During his DEF CON talk, Dingledine reviewed a bevy of new innovations and third-party improvements that users will see in the months and years ahead. There is a project with Privacy Enhancing Technologies Symposium community to improve Tor traffic analysis resistance. Part of those efforts include “Vanguard” which is a design that will (if it works out) make it a lot harder for people to locate (“de-anonymize”) onion services, he said.

“Tor clients and onion services already protect against many attacks by sticking to a single relay (called a Guard) for the first hop in all the paths, to limit the number of places that get to see their connection into the Tor network. It looks like we can do even better for onion services by sticking to the same second hop and third hop too. But getting the design right is complicated, because there are many subtle ways to mess it up, so it will be a while yet until we build and deploy it,” wrote Dingledine in an email interview with Threatpost.

That said, the next generation of Tor includes a host of updates and fixes that are already rolling out. “We have a working version right now, but we haven’t put out a release yet that has this new code in it. We’re still cleaning it up and looking over it for potential bugs. We’re about to finish the Tor 0.3.1 branch — we put out another alpha version of it on Tuesday,” he said. A tentatively schedule for Tor 0.3.2 is December.

Topping the list of new features is switching from the old cryptosystem which includes the first 80 bits of the SHA-1 of the 1024-bit RSA key to a new system that uses the much stronger elliptic curve cryptography (ECC) keys, such as Ed25519 signature scheme.

“Switching from the old cryptosystem, which is not actually known to be a problem quite yet, but is probably going to look increasingly weak in the coming years, so now’s a great time to update it,” he said.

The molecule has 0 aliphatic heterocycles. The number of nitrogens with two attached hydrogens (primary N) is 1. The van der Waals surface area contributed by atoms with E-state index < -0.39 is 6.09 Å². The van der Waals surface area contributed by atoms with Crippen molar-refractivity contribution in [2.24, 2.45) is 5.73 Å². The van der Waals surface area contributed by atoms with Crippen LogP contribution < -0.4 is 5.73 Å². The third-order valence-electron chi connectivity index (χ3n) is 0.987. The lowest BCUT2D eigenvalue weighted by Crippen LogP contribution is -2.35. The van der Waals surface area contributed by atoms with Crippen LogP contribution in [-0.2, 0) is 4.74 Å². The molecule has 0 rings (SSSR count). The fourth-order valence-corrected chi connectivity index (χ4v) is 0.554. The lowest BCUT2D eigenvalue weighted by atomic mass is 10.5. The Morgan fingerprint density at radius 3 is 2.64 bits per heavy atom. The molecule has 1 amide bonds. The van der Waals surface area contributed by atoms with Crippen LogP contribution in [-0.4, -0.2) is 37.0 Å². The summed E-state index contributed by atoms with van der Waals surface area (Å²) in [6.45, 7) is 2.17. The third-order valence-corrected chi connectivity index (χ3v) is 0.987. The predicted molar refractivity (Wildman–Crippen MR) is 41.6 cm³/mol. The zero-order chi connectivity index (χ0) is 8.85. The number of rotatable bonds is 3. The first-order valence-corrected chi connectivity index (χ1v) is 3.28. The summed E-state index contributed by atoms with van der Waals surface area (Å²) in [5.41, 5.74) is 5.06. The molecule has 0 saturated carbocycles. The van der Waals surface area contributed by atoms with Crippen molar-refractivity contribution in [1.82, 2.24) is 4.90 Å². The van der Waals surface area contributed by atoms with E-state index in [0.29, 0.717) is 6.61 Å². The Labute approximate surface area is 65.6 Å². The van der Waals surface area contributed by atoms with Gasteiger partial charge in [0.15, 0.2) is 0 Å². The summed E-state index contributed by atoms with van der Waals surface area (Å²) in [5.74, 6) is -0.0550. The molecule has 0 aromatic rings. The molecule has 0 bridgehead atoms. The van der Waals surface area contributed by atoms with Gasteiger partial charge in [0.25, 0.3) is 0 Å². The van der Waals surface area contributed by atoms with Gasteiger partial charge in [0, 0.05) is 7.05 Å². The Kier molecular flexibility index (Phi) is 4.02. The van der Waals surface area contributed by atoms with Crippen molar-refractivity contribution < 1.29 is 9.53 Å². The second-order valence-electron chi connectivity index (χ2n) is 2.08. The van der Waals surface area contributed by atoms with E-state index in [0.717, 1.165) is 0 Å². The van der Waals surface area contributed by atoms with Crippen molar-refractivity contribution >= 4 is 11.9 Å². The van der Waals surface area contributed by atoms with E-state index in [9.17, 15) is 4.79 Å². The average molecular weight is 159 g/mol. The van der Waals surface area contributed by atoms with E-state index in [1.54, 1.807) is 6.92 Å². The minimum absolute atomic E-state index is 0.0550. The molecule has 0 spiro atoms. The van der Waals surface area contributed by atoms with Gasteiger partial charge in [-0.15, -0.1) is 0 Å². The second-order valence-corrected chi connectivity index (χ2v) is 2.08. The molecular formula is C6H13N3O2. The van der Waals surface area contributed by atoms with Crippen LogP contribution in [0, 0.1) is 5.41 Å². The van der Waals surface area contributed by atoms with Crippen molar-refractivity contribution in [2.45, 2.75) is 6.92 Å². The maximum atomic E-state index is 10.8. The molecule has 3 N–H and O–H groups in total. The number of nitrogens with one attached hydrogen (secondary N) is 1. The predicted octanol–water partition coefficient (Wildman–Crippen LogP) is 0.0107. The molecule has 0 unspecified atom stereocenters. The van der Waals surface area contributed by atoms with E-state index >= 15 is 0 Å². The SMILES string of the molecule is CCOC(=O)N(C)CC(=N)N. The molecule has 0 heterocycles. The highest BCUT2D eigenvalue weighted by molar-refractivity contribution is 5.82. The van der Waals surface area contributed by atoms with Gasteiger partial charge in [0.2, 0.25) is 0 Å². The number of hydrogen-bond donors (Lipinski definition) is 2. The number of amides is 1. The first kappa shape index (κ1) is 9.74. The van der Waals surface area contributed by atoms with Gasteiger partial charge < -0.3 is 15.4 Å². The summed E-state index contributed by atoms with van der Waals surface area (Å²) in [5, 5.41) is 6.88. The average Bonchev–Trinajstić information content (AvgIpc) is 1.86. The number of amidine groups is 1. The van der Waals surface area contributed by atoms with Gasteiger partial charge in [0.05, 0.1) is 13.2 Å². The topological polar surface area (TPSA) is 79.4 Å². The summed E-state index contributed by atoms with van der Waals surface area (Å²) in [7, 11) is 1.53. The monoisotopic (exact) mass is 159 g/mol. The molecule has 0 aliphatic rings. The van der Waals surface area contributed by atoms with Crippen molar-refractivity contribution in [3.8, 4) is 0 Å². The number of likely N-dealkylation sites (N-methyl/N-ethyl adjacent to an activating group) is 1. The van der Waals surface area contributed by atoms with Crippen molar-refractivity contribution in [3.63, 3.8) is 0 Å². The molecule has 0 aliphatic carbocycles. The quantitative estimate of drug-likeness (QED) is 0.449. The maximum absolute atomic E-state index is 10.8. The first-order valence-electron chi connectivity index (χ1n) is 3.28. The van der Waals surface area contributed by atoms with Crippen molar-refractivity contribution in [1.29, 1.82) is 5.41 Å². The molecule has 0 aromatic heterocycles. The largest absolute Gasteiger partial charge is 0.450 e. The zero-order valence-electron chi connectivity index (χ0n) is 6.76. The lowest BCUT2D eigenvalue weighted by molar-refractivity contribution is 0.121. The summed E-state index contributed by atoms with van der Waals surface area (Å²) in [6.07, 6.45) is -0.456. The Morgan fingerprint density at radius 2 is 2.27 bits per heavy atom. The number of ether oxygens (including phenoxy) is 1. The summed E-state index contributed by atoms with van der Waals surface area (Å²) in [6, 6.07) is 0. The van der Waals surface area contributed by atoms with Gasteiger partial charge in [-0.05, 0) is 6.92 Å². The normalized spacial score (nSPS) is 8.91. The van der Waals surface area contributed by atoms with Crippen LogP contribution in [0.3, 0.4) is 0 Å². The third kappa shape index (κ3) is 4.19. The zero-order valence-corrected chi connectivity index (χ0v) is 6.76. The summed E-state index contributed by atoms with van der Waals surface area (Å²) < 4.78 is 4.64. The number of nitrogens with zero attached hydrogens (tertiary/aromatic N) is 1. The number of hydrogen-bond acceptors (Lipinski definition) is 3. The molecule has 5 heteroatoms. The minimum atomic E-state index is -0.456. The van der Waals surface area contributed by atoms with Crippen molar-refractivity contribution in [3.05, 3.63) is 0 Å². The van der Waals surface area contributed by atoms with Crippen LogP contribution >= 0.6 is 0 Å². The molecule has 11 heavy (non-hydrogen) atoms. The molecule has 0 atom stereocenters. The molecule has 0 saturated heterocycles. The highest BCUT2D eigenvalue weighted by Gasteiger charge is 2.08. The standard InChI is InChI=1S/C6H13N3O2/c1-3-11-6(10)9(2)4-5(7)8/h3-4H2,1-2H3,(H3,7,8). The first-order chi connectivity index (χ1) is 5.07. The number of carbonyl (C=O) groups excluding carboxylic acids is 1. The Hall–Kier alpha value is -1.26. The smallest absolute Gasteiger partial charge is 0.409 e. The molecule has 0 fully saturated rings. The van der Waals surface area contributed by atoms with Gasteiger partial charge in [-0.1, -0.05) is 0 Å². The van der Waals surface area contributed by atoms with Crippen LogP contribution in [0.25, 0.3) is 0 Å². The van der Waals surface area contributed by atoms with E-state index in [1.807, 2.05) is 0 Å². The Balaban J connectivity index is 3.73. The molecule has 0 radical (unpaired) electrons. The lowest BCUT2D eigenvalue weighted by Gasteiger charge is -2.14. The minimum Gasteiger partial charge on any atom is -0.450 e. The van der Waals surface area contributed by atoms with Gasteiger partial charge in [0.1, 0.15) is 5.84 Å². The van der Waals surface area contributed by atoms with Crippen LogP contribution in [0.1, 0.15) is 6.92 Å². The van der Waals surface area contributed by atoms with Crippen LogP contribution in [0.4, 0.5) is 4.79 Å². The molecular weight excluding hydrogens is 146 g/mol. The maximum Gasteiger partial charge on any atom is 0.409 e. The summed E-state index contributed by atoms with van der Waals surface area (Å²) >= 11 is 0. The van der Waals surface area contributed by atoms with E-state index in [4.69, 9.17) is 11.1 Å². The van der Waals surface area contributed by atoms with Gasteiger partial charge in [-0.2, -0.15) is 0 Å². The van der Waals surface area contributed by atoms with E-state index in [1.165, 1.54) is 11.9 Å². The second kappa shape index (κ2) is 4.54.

Other next-gen efforts include focusing on making it hard to set up relays in advance that target a particular onion service. This is accomplished via better hidden service directory (HSDir) design. Within Tor, HSDir functions similar to DNS serves, allowing a Tor client to ask one of the HSDirs to “resolve” the name of an onion site into information that can be used to reach it — its public key, plus how to rendezvous with that onion service over the Tor network.

Dingledine said, currently the HSDir relays are too predictable. “The six daily HSDirs for a given onion address are predictable into the future,” he said. The solution is to make the HSDir mapping include a communal random value that everybody agrees about, but that nobody can predict, according to Dingledine. “The directory authorities pick this value each day as part for their consensus voting process,” he said.

“Now it should be hard for jerks to run relays and discover otherwise unpublished onion addresses,” he added.

Lastly, Dingledine said Tor has designed and implemented a number of different deployment models (e.g. “Single Onion Services” and “OnionBalance”) that let you trade off location privacy for performance and scalability. “For example, Facebook and Debian use these features to provide faster, more scalable onion services,” he said.

“If you are not trying to hide the location of the onion service, and want users to be able to benefit from all the other Tor security features, than it makes a lot of sense to do this,” he said.

“Somehow we need to get to a place in the world where Tor is normalized enough to where people think that’s it’s totally crazy to say, ‘I’m not going to protect my metadata, because if I protect it then they will be watching me.'”